Friday, October 7, 2011
Teaching Sight Reading: This Works For Me
I decided on Sight Reading And Rhythm Every Day by Helen Marlais and Kevin Olson and got all 10 levels. I'm not using them as they are intended - sending students home with their own copies to do a short daily exercise. The truth is, I think that my higher-achieving students would practice, not sight-read, and my other students would just not do it. Instead, we're taking about 3 minutes of the lesson to sight-read one or two short exercises from one page. At the beginning of the year, I decided on a starting point for each individual student in one of the levels, and we marked that page with a sticky note with the student's name. At each subsequent lesson, we move the sticky note to a new page and choose another short exercise or two. We're only doing about 1/4 of the book, but they are actually sight-reading something at every lesson, and moving forward in some sort of planned way rather than haphazardly.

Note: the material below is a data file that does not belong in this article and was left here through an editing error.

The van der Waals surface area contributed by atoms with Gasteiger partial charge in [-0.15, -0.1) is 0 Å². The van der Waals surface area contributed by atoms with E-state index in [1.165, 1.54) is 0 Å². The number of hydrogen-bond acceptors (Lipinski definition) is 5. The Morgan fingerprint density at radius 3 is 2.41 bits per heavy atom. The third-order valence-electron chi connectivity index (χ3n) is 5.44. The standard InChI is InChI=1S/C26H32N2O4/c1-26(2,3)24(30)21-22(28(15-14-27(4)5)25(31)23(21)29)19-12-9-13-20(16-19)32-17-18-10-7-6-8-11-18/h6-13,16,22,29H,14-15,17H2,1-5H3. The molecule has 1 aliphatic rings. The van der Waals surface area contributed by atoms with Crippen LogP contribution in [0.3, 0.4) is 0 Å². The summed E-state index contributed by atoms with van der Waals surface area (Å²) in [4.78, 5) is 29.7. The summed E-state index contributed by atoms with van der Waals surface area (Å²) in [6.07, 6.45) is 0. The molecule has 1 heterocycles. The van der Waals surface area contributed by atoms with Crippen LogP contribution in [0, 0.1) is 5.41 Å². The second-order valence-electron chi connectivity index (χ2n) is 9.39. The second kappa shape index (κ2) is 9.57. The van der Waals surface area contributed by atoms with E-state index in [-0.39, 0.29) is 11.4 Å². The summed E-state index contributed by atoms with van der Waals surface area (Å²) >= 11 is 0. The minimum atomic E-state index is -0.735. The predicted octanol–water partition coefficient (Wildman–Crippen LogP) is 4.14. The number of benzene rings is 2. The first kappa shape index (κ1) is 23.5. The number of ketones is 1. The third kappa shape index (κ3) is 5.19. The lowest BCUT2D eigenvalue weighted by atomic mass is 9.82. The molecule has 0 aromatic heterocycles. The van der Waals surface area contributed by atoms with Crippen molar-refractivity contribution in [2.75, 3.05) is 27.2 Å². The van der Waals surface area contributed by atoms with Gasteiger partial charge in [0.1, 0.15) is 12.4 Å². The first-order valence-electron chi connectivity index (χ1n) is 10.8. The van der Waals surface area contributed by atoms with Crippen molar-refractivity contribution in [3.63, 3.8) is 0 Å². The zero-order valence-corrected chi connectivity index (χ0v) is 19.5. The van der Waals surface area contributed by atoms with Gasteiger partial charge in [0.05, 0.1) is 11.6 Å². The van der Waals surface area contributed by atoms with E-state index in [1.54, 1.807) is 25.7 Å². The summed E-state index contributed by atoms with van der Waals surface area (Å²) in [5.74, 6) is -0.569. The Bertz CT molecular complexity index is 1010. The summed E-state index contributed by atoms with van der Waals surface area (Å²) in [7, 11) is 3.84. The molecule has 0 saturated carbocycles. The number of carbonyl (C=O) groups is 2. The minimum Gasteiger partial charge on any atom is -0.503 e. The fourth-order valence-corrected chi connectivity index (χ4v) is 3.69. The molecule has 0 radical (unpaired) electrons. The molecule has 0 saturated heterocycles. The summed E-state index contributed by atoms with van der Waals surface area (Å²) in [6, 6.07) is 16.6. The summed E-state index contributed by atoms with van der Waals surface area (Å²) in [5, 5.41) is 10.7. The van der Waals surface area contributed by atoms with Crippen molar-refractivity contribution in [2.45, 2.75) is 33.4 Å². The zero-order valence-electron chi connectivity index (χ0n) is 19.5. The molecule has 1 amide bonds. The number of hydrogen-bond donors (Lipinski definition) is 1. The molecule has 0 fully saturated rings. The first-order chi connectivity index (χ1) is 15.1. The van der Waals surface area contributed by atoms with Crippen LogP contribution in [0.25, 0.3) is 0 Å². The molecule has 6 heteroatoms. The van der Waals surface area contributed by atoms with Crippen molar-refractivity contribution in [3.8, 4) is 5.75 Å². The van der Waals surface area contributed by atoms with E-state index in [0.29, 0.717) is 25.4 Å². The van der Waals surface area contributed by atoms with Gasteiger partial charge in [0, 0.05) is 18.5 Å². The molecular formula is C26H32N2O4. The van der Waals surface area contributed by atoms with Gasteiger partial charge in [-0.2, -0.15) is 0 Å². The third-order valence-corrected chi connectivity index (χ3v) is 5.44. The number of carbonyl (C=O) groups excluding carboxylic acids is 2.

I think you could do this with any series of sight reading books. I do like these books because of the extensive levels that make them appropriate for all of my students and the variety of things to do. Some of the exercises involve pencil work, such as filling in bar lines or circling guide notes. To keep from marking up the pages, I've covered those exercises with clear packing tape. The students can mark on it with a dry erase marker, and the marks wipe right off. If you look closely at the photo, you can just see the edges of the packing tape on the next to the last exercise.
I'm curious to know how other teachers deal with sight-reading! I hope you'll share your ideas in the comments!